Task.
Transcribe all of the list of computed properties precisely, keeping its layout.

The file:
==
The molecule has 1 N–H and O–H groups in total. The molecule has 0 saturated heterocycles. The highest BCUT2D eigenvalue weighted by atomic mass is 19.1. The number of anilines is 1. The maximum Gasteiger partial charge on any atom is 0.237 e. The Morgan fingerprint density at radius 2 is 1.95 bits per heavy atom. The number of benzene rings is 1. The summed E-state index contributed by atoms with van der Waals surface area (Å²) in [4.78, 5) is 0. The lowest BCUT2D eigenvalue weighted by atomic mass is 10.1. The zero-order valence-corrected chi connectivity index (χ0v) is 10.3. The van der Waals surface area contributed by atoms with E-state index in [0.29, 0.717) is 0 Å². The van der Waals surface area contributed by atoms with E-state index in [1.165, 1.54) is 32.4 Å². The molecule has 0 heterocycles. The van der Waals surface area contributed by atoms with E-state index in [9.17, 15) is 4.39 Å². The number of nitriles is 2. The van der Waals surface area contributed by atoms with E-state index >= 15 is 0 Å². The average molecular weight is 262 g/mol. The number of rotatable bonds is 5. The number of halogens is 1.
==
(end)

The molecule has 1 N–H and O–H groups in total. The molecule has 0 saturated heterocycles. The highest BCUT2D eigenvalue weighted by atomic mass is 19.1. The number of anilines is 1. The maximum Gasteiger partial charge on any atom is 0.237 e. The Morgan fingerprint density at radius 2 is 1.95 bits per heavy atom. The number of benzene rings is 1. The summed E-state index contributed by atoms with van der Waals surface area (Å²) in [4.78, 5) is 0. The lowest BCUT2D eigenvalue weighted by atomic mass is 10.1. The zero-order valence-corrected chi connectivity index (χ0v) is 10.3. The van der Waals surface area contributed by atoms with E-state index in [0.29, 0.717) is 0 Å². The van der Waals surface area contributed by atoms with E-state index in [1.165, 1.54) is 32.4 Å². The molecule has 0 heterocycles. The van der Waals surface area contributed by atoms with E-state index in [9.17, 15) is 4.39 Å². The number of nitriles is 2. The van der Waals surface area contributed by atoms with E-state index >= 15 is 0 Å². The average molecular weight is 262 g/mol. The number of rotatable bonds is 5. The number of halogens is 1.